Natural Histories 11:00 TUE (b09byqhy)

News Briefing 05:30 SAT (b099v3dk)

News Briefing 05:30 SUN (b09bxjzc)

News Briefing 05:30 MON (b09bxk2w)

News Briefing 05:30 TUE (b09bxk5w)

News Briefing 05:30 WED (b09bxk90)

News Briefing 05:30 THU (b09bxkdf)

News Briefing 05:30 FRI (b09bxkhh)

News Headlines 06:00 SUN (b09bxjzf)

News Summary 12:00 SAT (b099v3dy)

News Summary 12:00 SUN (b09bxk02)

News Summary 12:00 MON (b09bxk38)

News Summary 12:00 TUE (b09bxk64)

News Summary 12:00 WED (b09bxk9b)

News Summary 12:00 THU (b09bxkdt)

News Summary 12:00 FRI (b09bxkhr)

News and Papers 06:00 SAT (b099v3dm)

News and Papers 07:00 SUN (b09bxjzm)

News and Papers 08:00 SUN (b09bxjzt)

News and Weather 22:00 SAT (b099v3fn)

News 13:00 SAT (b099v3f2)

On Your Farm 06:35 SUN (b09bxmy4)

One to One 09:30 TUE (b09byqf9)

Open Book 16:00 SUN (b09by2sw)

Open Book 15:30 THU (b09by2sw)

Open Country 06:07 SAT (b09b0wbb)

Open Country 15:00 THU (b09c0m4r)

PM 17:00 SAT (b099v3f6)

PM 17:00 MON (b09bxk3j)

PM 17:00 TUE (b09bxk6g)

PM 17:00 WED (b09bxk9q)

PM 17:00 THU (b09bxkf4)

PM 17:00 FRI (b09bxkj0)

Peter Snow Returns to the Future 21:00 FRI (b09c0ynp)

Pick of the Week 18:15 SUN (b09bxk0j)

Prayer for the Day 05:43 SAT (b09b1bq9)

Prayer for the Day 05:43 MON (b09d3zfb)

Prayer for the Day 05:43 TUE (b09d40px)

Prayer for the Day 05:43 WED (b09db5lj)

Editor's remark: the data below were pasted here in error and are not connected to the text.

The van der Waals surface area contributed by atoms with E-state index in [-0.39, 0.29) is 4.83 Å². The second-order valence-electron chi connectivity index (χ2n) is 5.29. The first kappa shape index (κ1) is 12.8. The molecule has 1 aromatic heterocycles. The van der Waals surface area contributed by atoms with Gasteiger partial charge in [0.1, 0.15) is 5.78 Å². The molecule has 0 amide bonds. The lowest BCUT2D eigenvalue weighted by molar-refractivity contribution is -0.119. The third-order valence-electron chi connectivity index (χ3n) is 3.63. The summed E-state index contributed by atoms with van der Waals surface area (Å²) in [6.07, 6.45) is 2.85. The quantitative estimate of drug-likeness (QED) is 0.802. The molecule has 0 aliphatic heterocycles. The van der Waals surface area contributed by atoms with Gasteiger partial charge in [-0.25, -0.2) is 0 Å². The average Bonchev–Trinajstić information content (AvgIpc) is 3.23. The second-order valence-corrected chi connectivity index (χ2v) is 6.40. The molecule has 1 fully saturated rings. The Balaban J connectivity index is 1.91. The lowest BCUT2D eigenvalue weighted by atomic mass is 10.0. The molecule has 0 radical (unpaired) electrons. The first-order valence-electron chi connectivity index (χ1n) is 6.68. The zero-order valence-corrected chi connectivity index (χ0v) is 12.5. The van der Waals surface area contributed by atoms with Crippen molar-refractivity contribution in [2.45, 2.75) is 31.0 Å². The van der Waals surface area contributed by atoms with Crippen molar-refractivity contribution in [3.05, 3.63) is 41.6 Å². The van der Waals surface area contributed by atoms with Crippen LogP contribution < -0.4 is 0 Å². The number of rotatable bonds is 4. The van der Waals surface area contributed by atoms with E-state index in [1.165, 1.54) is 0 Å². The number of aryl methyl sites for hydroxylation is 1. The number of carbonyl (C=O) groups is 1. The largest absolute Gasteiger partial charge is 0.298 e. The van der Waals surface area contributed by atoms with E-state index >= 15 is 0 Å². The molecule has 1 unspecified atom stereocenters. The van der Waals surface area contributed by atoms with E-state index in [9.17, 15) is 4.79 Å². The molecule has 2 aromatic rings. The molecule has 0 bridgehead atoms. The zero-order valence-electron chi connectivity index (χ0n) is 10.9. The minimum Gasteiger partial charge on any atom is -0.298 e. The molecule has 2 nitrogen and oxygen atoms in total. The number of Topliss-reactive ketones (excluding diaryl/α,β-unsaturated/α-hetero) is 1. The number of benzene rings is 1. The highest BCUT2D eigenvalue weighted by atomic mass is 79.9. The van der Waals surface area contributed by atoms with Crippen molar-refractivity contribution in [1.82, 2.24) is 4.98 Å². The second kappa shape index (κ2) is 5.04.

Prayer for the Day 05:43 THU (b09dhy9h)

Prayer for the Day 05:43 FRI (b09dj3m3)

Profile 19:00 SAT (b09bx9fv)

Profile 05:45 SUN (b09bx9fv)

Profile 17:40 SUN (b09bx9fv)

Quote... Unquote 23:00 SAT (b099xqpx)

Quote... Unquote 15:00 MON (b09byc8z)

Radio 4 Appeal 07:54 SUN (b09bxmy6)

Radio 4 Appeal 21:26 SUN (b09bxmy6)

Radio 4 Appeal 15:27 THU (b09bxmy6)

Radiolab 23:00 SUN (b09b6qst)

Saturday Live 09:00 SAT (b099v3dt)

Saturday Review 19:15 SAT (b099v3fl)

Selection of BBC World Service Programmes 01:00 SAT (b099v3df)

Selection of BBC World Service Programmes 01:00 SUN (b09bxjz7)

Selection of BBC World Service Programmes 01:00 MON (b09bxk2r)

Selection of BBC World Service Programmes 01:00 TUE (b09bxk5r)

Selection of BBC World Service Programmes 01:00 WED (b09bxk8t)

Selection of BBC World Service Programmes 01:00 THU (b09bxkd9)

Selection of BBC World Service Programmes 01:00 FRI (b09bxkhc)

Shipping Forecast 00:48 SAT (b099v3dc)

Shipping Forecast 05:20 SAT (b099v3dh)

Shipping Forecast 17:54 SAT (b099v3f8)